The Wall Street Journal

Wednesday, August 17, 1994
Letters to the Editor: HUD Program Not Wrecking Suburbs

I am concerned by James Bovard's critique of the Department of
Housing and Urban Development's market-based housing assistance
program, "Clinton's Wrecking Ball for the Suburbs," (editorial page,
Aug. 4). The article contained serious factual errors and unfortunate
stereotyping of assisted-housing residents.

HUD's "Section 8" assisted-housing program does not subsidize poor
people to live in housing unaffordable to average taxpayers, as was
suggested in the article. It is a conservative, cost-effective program
that has enabled many low-income Americans to gain access to decent
housing on the open market.

The program was created by President Nixon, signed into law by
President Ford, and supported by presidents Carter, Reagan and Bush. It
relies principally on the private market, not government, to assist
low-income families with acute housing needs.

Through the "Section 8 certificate" program, families pay 30% of
their income to live in private-market housing. The federal government
pays the difference between the amount tenants pay -- which averages
about a third of the total bill -- and the market rent. The maximum
rent HUD will subsidize is set at 5% below the median rent for any
rental market.

Nationwide, the average Section 8 fair-market rent for a two-bedroom
unit is $561 a month, including utilities. The American taxpayer pays
about $375 of that amount. Furthermore, all rents subsidized with
Section 8 certificates must meet a local "reasonableness" test. Local
housing authorities may not subsidize -- and taxpayers are not asked to
support -- rents that are out of line with local market rates.

The high rents Mr. Bovard cited apply only to four-bedroom units in
the nation's most expensive housing markets; nationwide, only 4% of
program participants actually live in four-bedroom units.

Two specific projects -- Manhattan Plaza in New York City, and Elm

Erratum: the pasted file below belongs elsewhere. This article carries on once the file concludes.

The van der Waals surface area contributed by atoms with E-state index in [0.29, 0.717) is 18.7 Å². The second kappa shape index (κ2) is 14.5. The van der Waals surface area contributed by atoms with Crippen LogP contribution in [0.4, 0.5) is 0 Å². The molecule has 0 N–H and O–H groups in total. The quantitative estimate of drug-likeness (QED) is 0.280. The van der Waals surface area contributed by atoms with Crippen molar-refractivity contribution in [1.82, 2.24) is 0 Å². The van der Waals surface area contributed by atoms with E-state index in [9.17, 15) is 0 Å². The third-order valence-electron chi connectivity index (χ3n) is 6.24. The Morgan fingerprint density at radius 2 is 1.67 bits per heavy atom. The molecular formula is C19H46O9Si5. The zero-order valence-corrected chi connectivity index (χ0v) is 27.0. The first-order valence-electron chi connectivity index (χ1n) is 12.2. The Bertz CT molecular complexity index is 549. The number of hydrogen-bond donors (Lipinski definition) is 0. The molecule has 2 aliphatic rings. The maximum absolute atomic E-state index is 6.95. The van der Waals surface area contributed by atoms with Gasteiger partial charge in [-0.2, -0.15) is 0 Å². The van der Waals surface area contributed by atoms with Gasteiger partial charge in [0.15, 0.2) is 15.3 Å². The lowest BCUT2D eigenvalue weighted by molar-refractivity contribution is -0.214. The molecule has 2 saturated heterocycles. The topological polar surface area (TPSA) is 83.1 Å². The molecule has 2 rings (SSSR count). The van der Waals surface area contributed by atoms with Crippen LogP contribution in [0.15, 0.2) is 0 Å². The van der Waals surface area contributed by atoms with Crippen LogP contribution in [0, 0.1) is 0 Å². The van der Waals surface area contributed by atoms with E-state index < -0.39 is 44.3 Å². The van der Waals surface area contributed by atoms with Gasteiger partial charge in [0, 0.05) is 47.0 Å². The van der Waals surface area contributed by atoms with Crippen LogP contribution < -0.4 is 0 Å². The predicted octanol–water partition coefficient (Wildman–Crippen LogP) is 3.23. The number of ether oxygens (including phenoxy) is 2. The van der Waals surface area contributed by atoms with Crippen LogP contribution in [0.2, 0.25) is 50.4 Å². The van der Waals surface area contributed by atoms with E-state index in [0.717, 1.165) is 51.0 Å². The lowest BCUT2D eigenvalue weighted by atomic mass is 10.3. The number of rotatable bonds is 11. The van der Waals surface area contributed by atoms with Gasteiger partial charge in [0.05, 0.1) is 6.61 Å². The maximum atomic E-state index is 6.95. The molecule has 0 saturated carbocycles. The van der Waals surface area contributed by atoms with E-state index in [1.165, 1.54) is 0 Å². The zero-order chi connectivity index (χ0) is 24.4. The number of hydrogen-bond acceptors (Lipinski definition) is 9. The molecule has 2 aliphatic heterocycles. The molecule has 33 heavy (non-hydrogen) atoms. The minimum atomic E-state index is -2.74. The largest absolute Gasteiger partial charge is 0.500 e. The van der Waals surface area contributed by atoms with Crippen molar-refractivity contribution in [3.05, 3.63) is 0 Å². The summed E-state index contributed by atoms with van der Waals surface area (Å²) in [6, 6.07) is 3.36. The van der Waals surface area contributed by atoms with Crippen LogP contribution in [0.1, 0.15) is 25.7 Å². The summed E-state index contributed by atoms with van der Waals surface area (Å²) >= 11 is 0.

Street Plaza in Chicago -- were cited as further proof that HUD Section
8 assistance is paying for luxury apartments for poor people. These two
projects were built under a program which was discontinued in 1981 and
bears no relationship to the current Section 8 certificate program.

The Clinton administration strongly supports the Section 8
certificate program. Residents pay their fair share and 54% of the
families using certificates are not on welfare but working. Half the
families in the program today have been receiving Section 8 rental
assistance for less than four years.

The Clinton administration is determined to ensure that the Section 8
program rewards work and good citizenship. Our rules allow housing
authorities to give working families preference over nonworking
families. Under our new reauthorization bill, the "Housing Choice and
Community Investment Act" now before Congress, we have also proposed
rule changes that will make it easier for landlords to evict unruly and
destructive tenants.

The article's representation of the "Moving to Opportunity" program
as a threat to suburban communities was unfortunate. Moving to
Opportunity is modeled on a Chicago program which has successfully
enabled more than 5,000 families to move to private-rental housing in
low-poverty communities without adversely impacting those communities.
The Chicago families have been good neighbors, and have been accepted
by these communities. Moreover, their children have fared much better
than children who stayed behind in inner-city public housing. They have
completed high school, continued on to college and found jobs in
proportionately far greater numbers than their inner-city counterparts.

HUD's assisted-housing program has enjoyed the steady support of five
administrations and the Congress. The true message of 20 years'
experience under Section 8 is this: Decent, affordable housing gives
people hope, and when their lives are sustained by hope, they do
wonders to help themselves.

Henry G. Cisneros


Housing and Urban Development